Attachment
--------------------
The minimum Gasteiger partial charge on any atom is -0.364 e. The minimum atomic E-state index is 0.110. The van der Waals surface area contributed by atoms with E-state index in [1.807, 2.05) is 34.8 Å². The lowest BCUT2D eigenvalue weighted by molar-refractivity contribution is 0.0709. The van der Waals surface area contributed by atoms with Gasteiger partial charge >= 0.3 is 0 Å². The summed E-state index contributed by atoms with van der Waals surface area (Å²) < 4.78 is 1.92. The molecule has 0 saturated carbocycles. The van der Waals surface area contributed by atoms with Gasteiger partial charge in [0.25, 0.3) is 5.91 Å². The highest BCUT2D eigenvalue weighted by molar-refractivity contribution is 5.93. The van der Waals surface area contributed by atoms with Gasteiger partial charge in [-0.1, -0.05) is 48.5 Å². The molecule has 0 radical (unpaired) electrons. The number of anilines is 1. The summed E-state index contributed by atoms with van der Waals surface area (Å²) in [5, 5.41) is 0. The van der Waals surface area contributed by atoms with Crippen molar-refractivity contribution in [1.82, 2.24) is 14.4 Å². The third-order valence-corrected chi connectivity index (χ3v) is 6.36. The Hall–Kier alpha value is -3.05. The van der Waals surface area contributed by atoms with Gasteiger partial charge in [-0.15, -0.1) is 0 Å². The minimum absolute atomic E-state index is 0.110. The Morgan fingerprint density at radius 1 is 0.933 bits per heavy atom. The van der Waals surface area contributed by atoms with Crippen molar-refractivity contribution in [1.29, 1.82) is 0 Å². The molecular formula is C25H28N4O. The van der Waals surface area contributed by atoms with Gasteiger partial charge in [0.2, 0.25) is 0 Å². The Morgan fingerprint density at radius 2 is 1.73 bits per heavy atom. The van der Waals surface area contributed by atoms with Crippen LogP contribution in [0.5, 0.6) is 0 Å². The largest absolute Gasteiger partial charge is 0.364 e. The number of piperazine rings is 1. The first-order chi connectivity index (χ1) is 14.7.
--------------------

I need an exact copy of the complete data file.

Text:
The minimum Gasteiger partial charge on any atom is -0.364 e. The minimum atomic E-state index is 0.110. The van der Waals surface area contributed by atoms with E-state index in [1.807, 2.05) is 34.8 Å². The lowest BCUT2D eigenvalue weighted by molar-refractivity contribution is 0.0709. The van der Waals surface area contributed by atoms with Gasteiger partial charge >= 0.3 is 0 Å². The summed E-state index contributed by atoms with van der Waals surface area (Å²) < 4.78 is 1.92. The molecule has 0 saturated carbocycles. The van der Waals surface area contributed by atoms with Gasteiger partial charge in [0.25, 0.3) is 5.91 Å². The highest BCUT2D eigenvalue weighted by molar-refractivity contribution is 5.93. The van der Waals surface area contributed by atoms with Gasteiger partial charge in [-0.1, -0.05) is 48.5 Å². The molecule has 0 radical (unpaired) electrons. The number of anilines is 1. The summed E-state index contributed by atoms with van der Waals surface area (Å²) in [5, 5.41) is 0. The van der Waals surface area contributed by atoms with Crippen molar-refractivity contribution in [1.82, 2.24) is 14.4 Å². The third-order valence-corrected chi connectivity index (χ3v) is 6.36. The Hall–Kier alpha value is -3.05. The van der Waals surface area contributed by atoms with Gasteiger partial charge in [-0.15, -0.1) is 0 Å². The minimum absolute atomic E-state index is 0.110. The Morgan fingerprint density at radius 1 is 0.933 bits per heavy atom. The van der Waals surface area contributed by atoms with Crippen molar-refractivity contribution in [1.29, 1.82) is 0 Å². The molecular formula is C25H28N4O. The van der Waals surface area contributed by atoms with Gasteiger partial charge in [0.2, 0.25) is 0 Å². The Morgan fingerprint density at radius 2 is 1.73 bits per heavy atom. The van der Waals surface area contributed by atoms with Crippen LogP contribution in [0.5, 0.6) is 0 Å². The largest absolute Gasteiger partial charge is 0.364 e. The number of piperazine rings is 1. The first-order chi connectivity index (χ1) is 14.7.